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The Application of Moral Rights in the Music Industry

The Application of Moral Rights in the Music Industry

Introduction

The “moral rights” with respect to the copyright law in India deals with protecting those non-commercial, either personal, the divine interest of in work for the author. These rights are essential and significant for developing countries like India in making an immense contribution towards developing the culture. The moral rights act as and counterbalance against the TRIPS agreement, which in turn is acting as a damaging agent to the development and also to the culture.

Also, moral rights have much favored developing countries for a very long period; countries have also tried a lot to include the concept of authors’ moral rights very favorably in the legislation dealing with copyright laws to safeguard the Artist’s pride and prestige. As per the TRIPS agreement, the moral rights that protect the non-commercial interest of the author in his work have been excluded.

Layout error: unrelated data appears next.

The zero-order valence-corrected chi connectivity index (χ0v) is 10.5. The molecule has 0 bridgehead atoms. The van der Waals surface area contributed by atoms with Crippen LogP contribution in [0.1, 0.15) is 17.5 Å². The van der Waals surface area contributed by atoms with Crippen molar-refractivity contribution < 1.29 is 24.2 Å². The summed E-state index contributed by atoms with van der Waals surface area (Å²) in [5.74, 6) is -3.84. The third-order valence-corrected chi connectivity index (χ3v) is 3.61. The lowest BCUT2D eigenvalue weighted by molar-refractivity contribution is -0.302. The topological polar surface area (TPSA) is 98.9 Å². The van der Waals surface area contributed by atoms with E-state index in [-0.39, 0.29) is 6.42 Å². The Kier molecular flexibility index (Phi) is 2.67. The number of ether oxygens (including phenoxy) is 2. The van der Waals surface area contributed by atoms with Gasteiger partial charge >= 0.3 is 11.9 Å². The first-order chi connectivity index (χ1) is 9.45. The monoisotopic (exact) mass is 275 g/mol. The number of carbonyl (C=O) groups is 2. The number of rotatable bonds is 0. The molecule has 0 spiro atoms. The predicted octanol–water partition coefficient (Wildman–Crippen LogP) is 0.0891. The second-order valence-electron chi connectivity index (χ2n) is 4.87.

Amarnath Sehgal v. Union of India and Anr was the first case involving the issue of moral rights in India. The lawsuit was first filed on 29th May 1992 before Jaspal Singh, J., wherein an interim injunction was awarded in favor of the petitioner. The case was then prolonged for 13 years before a single bench judgment by Pradeep Nandrajog J. conclusively disposed of the matter on 21st February 2005. The argument is regarded among the legal luminaries because it laid down the foundation stone of the jurisprudence of moral rights in India. The case was filed when there was no real clarity on the ambit and scope of moral rights, that is to say, no precedents. The Delhi High Court, thus, exercised its discretion and broadened the ambit of moral rights existing under Section 57 of the Indian Copyright Act 1957, thereby setting a landmark precedent.